In precise terms, the objective of the amendment is already achieved by Section 3(4)(l) of the Communications Act 2003, which requires Ofcom to have regard, when relevant, to the different interests of persons living in rural—I stress that—as well as in urban areas. When that is read together with new Clause 134B(1)(b), which requires the report to cover,

“the geographic coverage of the different UK networks”,

I am sure that your Lordships will appreciate that the object of the amendment is achieved.

The clause talks of “geographic coverage” because there are sometimes circumstances where coverage may be problematic even in more urban areas, but as I am sure that the noble Lord, Lord Whitty, and the noble Baroness, Lady Miller, are well aware, the vast majority of areas where coverage of communications networks is an issue will be rural areas—or in some cases, as my noble friend Lord Maxton reminded us, it might be even more difficult for some of the more remote areas. That is precisely what paragraph (b) is intended to deal with.

In response to the noble Lord, Lord Puttnam, and the noble Earl, Lord Erroll, I say that we should remember that we are talking not just about the reports of Ofcom. I remind noble Lords that our report on Digital Britain made a specific commitment to ensure that all areas, including rural areas, have access to broadband of at least 2 megabytes per second by 2012. That is not the end of the problems of universal broadband service, but it is a commitment to ensure a basic standard for everybody. If only we could ensure that providers delivered that, it would please the noble Earl, Lord Erroll, if no one else.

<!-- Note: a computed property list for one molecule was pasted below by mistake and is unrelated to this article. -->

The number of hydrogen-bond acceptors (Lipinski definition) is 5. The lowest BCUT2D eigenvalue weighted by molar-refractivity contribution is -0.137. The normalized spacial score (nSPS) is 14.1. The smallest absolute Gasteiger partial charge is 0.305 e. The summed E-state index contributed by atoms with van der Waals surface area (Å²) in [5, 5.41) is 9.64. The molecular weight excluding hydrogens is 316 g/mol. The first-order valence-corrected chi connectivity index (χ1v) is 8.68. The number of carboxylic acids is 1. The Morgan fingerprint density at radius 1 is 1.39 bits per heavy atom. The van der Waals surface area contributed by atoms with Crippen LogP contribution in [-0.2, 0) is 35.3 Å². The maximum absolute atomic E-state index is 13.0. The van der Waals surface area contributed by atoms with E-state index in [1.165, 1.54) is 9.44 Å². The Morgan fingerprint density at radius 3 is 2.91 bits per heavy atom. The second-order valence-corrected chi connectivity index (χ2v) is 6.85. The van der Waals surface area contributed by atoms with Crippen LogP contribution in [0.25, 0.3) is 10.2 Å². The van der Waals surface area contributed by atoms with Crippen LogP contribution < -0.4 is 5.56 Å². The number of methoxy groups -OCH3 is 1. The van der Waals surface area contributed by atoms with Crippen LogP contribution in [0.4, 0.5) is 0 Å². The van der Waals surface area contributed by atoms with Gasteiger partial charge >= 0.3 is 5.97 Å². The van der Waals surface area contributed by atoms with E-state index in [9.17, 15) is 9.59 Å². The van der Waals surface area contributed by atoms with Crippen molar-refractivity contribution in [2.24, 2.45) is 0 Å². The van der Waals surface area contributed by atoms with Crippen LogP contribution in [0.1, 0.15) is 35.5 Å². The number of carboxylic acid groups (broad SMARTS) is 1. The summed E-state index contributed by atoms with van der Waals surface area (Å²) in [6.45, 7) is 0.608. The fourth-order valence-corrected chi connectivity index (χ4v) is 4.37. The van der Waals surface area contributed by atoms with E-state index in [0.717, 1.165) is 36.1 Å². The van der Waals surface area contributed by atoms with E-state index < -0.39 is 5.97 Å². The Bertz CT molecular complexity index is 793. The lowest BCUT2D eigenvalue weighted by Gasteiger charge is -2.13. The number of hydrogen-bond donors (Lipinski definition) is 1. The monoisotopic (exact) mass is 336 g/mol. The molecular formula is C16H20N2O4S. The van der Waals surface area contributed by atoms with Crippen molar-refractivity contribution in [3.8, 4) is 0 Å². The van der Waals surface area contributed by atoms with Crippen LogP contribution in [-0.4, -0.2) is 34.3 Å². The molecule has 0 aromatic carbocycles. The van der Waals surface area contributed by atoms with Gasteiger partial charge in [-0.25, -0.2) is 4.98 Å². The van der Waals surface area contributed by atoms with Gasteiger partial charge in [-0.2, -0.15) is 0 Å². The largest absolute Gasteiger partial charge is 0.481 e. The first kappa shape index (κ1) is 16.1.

In response to the concern expressed by my noble friend Lord Whitty and the noble Baroness, Lady Miller, I say that the commitment is already in existing legislation, coupled with the new requirements. It is amply demonstrated also in our commitment to ensuring a universal broadband service. In the light of that, I hope that my noble friend will feel capable of withdrawing his amendment.